Google News Gives Publishers More Control Over How It Indexes Their Sites

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While European publishers have a rather contentious relationship with Google News, U.S. publishers have no such qualms and are more than happy to be indexed by the search giant’s crawlers. And starting today with the launch of the Google News Publisher Center, those publishers will get a bit more control over how Google’s robots see their sites.

Until now, publishers pretty much had to hope that Google would pick up on how they structure their sites, for example (though with sitemaps, they already get some control over what Google indexes). Starting today, they can specifically label different sections of their site (Politics, Technology, Travel, etc.) from the Publisher Center’s web interface, which will make it easier for Google to classify their articles for Google News. They can also use this new tool to alert Google of new sections they add to their site for special occasions like elections or major sporting events.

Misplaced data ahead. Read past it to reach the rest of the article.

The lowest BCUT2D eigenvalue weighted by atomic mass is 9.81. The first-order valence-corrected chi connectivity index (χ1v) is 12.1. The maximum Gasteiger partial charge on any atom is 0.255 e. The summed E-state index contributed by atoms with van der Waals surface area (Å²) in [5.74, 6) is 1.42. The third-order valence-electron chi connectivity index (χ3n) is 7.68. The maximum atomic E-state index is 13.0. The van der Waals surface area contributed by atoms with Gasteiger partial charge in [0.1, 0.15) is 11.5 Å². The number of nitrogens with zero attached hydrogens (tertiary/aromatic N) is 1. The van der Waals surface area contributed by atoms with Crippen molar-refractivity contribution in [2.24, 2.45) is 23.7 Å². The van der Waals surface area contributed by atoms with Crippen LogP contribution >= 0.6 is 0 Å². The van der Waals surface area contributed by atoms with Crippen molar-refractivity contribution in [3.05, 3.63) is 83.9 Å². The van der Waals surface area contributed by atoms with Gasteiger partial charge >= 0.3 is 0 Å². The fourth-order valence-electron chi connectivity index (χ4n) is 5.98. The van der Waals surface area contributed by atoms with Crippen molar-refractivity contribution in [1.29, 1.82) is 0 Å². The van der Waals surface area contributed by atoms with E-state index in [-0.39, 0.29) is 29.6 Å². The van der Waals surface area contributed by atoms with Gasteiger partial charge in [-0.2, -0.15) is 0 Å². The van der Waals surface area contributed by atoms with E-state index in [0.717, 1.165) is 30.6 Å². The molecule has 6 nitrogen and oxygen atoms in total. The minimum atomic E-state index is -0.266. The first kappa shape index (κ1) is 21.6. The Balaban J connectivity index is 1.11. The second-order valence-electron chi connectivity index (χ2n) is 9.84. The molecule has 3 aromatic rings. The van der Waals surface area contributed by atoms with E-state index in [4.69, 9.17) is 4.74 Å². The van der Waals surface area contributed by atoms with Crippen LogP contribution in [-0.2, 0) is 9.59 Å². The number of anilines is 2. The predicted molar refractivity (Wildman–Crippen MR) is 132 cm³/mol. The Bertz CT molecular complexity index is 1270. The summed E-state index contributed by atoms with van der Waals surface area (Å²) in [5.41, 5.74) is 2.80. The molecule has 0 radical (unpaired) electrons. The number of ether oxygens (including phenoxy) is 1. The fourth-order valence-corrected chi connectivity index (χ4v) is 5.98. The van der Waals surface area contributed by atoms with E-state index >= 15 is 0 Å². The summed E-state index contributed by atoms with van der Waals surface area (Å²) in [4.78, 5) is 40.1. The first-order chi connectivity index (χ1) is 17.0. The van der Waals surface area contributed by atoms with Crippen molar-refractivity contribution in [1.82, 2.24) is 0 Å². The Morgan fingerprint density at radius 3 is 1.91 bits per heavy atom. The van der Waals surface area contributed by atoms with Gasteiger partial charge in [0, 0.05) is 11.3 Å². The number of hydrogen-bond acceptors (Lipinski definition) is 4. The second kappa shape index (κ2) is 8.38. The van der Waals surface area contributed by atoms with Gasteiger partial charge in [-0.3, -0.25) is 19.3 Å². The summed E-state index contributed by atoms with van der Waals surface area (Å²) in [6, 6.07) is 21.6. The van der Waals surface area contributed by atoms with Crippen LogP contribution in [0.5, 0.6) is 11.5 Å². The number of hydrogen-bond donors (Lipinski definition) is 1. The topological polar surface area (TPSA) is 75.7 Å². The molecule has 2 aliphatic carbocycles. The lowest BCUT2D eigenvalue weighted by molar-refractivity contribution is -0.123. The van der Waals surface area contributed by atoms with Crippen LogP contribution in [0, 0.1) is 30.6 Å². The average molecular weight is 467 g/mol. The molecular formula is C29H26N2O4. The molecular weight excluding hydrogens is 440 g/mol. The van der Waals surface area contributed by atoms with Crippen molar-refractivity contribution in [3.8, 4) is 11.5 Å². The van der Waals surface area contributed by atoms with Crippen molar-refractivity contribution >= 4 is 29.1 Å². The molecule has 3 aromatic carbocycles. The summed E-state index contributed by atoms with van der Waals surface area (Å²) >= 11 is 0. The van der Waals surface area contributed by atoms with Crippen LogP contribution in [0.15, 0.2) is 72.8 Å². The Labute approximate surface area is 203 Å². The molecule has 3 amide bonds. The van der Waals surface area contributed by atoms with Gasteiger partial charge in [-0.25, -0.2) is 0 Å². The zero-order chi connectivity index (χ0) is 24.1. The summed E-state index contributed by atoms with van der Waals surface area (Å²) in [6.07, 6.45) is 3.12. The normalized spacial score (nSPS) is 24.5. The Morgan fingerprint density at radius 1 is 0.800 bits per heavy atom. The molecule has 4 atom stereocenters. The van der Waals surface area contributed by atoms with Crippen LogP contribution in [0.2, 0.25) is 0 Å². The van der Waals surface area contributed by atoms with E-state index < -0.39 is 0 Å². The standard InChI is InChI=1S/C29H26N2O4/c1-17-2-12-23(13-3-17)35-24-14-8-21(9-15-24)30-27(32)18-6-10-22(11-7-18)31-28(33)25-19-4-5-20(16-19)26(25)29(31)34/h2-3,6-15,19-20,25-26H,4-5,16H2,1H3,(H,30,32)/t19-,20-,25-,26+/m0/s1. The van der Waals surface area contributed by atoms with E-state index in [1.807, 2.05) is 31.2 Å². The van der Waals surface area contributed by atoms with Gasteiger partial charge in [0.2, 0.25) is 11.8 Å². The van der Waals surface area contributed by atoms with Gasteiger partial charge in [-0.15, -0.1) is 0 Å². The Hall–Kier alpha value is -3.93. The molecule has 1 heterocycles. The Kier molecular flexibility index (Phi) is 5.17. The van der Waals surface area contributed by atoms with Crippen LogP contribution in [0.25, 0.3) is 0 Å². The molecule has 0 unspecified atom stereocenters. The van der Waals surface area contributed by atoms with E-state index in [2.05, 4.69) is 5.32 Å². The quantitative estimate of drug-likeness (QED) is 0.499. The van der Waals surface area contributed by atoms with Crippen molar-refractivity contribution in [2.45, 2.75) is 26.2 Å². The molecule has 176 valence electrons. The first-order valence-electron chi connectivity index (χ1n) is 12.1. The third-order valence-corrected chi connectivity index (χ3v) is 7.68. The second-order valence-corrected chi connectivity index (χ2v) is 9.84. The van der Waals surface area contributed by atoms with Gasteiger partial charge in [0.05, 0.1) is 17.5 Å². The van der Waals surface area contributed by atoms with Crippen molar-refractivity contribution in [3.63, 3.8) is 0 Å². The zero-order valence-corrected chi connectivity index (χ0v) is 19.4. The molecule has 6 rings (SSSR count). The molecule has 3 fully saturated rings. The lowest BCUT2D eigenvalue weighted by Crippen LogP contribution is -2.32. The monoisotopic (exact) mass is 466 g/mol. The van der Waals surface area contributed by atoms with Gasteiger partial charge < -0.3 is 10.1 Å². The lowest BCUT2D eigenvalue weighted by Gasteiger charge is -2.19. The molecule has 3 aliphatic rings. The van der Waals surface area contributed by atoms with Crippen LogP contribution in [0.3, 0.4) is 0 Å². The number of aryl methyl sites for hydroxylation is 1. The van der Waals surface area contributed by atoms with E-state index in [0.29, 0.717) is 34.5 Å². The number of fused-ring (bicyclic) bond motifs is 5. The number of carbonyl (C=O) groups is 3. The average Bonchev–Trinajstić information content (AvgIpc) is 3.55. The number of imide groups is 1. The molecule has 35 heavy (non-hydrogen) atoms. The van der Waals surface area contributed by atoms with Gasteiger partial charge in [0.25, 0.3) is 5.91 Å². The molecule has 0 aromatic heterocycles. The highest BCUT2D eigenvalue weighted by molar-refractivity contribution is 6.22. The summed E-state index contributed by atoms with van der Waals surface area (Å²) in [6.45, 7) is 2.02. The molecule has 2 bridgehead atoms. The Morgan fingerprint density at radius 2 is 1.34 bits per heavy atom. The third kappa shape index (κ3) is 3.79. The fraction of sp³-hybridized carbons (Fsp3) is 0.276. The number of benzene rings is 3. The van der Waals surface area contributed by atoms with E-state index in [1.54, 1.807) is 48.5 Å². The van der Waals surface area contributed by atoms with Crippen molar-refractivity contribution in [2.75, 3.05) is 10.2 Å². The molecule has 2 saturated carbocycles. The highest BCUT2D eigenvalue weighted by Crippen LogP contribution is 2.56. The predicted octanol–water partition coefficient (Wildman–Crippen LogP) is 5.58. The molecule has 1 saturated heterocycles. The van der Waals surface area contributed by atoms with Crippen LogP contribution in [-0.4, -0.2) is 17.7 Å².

“Think of the Publisher Center as our record of your news source information,” Google writes in its FAQ for the new service. “Keeping your site’s information current helps both Google News users and publishers.”

Content owners can also use the Publisher Center to update some basic facts about their sites. This includes changing the site’s name or making sure it’s labeled correctly (Blog, Satire, Opinion, etc.).

All of this may seem like pretty straightforward stuff to update, but the reality today is that when Google doesn’t get something right, there are very few ways for a publisher to correct anything. It’s not like you can pick up the phone and call Google’s friendly reps to have them fix things for you. With this update, publishers get at least a bit of control over how their content appears in Google News.

For now, the Publisher Center is only available for publishers based in the U.S., but Google says it plans to expand it to other countries soon. The company also notes that it will add more features over time.

IMAGE BY Flickr USER Christina Xu UNDER CC BY-SA 2.0 LICENSE